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Weight distribution with engine moved back


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Hi there,

 

New to this forum, but an active member over at Club Triumph. I've been trying to find out what effect on the weight distribution moving a 6-cylinder backwards in the chassis has on a GT6 or Spitfire. I've heard at least one person here's done that to avoid fitting a bonnet bulge, and I was wondering if anyone's measured the distribution.

 

Thanks :)

 

Simon

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The GT6 power bulge is only there because the cheapest/easiest way for Triumph to fit the 6-cylinder engine in to the Spitfire chassis meant a bulge was required.  It's not there because the engine position gave a 50:50 weight distribution or a front/mid layout, or anything else that's meant to be benificial to the handling of a car, and I think that's where BiTurbo228's coming from.

 

In general the less weight you have ahead of the front wheels the better turn-in should be but can you move it enough to make any noticable difference... No idea!

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Simon, Triumph had to raise the engine 1" (or was it 1.5"?) to get it over the chassis cross member & steering rack. Moving the engine back 6.5" also allows you to lower it to the 4-cylinder position, hence lowering (improving) the c-of-g. Weight distribution? haven't the foggiest! Not much help answering your question, I know.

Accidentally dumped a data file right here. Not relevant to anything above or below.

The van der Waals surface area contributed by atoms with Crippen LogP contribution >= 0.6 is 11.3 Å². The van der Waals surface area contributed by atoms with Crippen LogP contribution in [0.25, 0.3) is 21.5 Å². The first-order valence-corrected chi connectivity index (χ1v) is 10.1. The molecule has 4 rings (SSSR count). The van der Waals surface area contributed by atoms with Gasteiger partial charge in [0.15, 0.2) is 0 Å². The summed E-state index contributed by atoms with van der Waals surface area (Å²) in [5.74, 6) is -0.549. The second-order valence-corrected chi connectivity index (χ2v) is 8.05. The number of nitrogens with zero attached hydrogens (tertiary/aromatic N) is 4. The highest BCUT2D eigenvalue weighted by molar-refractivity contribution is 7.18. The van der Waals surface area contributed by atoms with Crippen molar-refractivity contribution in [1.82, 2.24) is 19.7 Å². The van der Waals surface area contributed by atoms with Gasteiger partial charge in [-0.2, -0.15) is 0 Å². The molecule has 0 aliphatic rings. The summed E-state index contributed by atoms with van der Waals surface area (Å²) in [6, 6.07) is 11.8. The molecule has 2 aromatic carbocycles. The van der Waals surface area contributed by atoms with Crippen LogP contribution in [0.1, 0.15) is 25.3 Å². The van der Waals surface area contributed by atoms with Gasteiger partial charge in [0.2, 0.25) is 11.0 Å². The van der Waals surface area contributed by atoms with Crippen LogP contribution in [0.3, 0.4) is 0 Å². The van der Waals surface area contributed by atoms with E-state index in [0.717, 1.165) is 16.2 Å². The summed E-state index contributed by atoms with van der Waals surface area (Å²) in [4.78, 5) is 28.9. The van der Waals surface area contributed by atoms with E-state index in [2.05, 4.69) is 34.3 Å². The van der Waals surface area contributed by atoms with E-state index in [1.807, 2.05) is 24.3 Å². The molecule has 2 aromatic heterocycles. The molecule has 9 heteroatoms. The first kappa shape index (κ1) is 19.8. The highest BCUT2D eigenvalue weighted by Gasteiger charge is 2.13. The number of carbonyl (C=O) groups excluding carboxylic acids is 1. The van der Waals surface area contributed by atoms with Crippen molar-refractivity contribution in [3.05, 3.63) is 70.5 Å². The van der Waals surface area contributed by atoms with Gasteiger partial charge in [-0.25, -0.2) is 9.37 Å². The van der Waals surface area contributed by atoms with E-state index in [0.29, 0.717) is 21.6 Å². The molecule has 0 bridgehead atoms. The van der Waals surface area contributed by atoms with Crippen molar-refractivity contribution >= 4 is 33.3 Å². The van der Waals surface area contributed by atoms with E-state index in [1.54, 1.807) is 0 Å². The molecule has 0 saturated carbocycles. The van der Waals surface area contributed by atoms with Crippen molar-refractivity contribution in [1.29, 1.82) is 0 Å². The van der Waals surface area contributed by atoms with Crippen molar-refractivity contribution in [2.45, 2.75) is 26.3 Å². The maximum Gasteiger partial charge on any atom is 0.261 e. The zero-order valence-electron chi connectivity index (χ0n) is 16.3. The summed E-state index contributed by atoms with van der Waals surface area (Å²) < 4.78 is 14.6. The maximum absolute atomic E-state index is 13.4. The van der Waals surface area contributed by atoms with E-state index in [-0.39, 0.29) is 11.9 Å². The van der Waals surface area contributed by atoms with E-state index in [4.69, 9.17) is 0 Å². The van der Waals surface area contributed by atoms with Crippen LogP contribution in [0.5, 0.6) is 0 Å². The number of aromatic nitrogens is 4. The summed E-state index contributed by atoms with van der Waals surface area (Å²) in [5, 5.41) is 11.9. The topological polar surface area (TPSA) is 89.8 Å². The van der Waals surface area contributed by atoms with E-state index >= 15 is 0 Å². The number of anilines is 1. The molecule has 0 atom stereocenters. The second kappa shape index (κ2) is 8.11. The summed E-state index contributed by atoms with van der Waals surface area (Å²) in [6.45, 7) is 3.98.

Richard

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Hi

 

Can I ask why you don't want the GT6 power bulge?

It's less that I don't want the power bulge (I actually rather like how it looks), more that I'm trying to figure out the effect of moving weight behind the front axle. It's a bit late to be changing things on my current Spit6 project, but it'd be useful info to know for future reference (and comparison as I'm trying to get the same weight distribution using lightweight parts rather than moving the engine).

 

The GT6 power bulge is only there because the cheapest/easiest way for Triumph to fit the 6-cylinder engine in to the Spitfire chassis meant a bulge was required.  It's not there because the engine position gave a 50:50 weight distribution or a front/mid layout, or anything else that's meant to be benificial to the handling of a car, and I think that's where BiTurbo228's coming from.

 

In general the less weight you have ahead of the front wheels the better turn-in should be but can you move it enough to make any noticable difference... No idea!

Yeah that's it :) 

 

Simon, Triumph had to raise the engine 1" (or was it 1.5"?) to get it over the chassis cross member & steering rack. Moving the engine back 6.5" also allows you to lower it to the 4-cylinder position, hence lowering (improving) the c-of-g. Weight distribution? haven't the foggiest! Not much help answering your question, I know.

 

Richard

Now that's interesting. I didn't know they'd raised the engine as well. No wonder the Spitfire and the GT6 placed poles apart in this handling test: http://michaeljay.tripod.com/spitfires/cdtest/

 

Distribution's one story, but CoG height and moment of inertia are another...

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I know that late Spitfire turrets are slightly lower than earlier Herald ones, despite looking similar, but thought that was for bonnet clearance. I never knew they’d raised any of their engines; it’s always great to learn small details like this. Given the basic standard of engineering - advanced enough for its’ day, but not radical - I don’t think it was for any weight distribution or handling purpose. 

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